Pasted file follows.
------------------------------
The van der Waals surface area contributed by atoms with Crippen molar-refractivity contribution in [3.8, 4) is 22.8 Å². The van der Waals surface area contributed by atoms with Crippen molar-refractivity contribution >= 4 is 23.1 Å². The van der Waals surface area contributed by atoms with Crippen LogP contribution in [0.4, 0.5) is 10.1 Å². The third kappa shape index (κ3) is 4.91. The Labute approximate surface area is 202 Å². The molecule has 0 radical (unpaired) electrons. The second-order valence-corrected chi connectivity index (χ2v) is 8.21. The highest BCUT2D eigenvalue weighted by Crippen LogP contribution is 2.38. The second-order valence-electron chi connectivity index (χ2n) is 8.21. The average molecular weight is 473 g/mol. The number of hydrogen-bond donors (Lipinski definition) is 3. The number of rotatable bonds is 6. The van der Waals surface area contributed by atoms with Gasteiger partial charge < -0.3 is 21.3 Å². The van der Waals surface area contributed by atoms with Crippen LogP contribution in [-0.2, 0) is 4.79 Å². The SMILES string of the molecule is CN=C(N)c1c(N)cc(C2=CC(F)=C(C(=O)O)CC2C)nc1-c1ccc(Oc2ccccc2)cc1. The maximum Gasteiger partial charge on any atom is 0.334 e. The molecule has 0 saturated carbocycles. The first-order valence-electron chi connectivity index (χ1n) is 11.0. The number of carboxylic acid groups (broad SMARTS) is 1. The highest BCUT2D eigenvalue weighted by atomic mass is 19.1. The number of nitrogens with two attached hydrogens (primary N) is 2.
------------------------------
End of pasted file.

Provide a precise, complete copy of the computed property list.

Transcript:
The van der Waals surface area contributed by atoms with Crippen molar-refractivity contribution in [3.8, 4) is 22.8 Å². The van der Waals surface area contributed by atoms with Crippen molar-refractivity contribution >= 4 is 23.1 Å². The van der Waals surface area contributed by atoms with Crippen LogP contribution in [0.4, 0.5) is 10.1 Å². The third kappa shape index (κ3) is 4.91. The Labute approximate surface area is 202 Å². The molecule has 0 radical (unpaired) electrons. The second-order valence-corrected chi connectivity index (χ2v) is 8.21. The highest BCUT2D eigenvalue weighted by Crippen LogP contribution is 2.38. The second-order valence-electron chi connectivity index (χ2n) is 8.21. The average molecular weight is 473 g/mol. The number of hydrogen-bond donors (Lipinski definition) is 3. The number of rotatable bonds is 6. The van der Waals surface area contributed by atoms with Gasteiger partial charge < -0.3 is 21.3 Å². The van der Waals surface area contributed by atoms with Crippen LogP contribution in [-0.2, 0) is 4.79 Å². The SMILES string of the molecule is CN=C(N)c1c(N)cc(C2=CC(F)=C(C(=O)O)CC2C)nc1-c1ccc(Oc2ccccc2)cc1. The maximum Gasteiger partial charge on any atom is 0.334 e. The molecule has 0 saturated carbocycles. The first-order valence-electron chi connectivity index (χ1n) is 11.0. The number of carboxylic acid groups (broad SMARTS) is 1. The highest BCUT2D eigenvalue weighted by atomic mass is 19.1. The number of nitrogens with two attached hydrogens (primary N) is 2.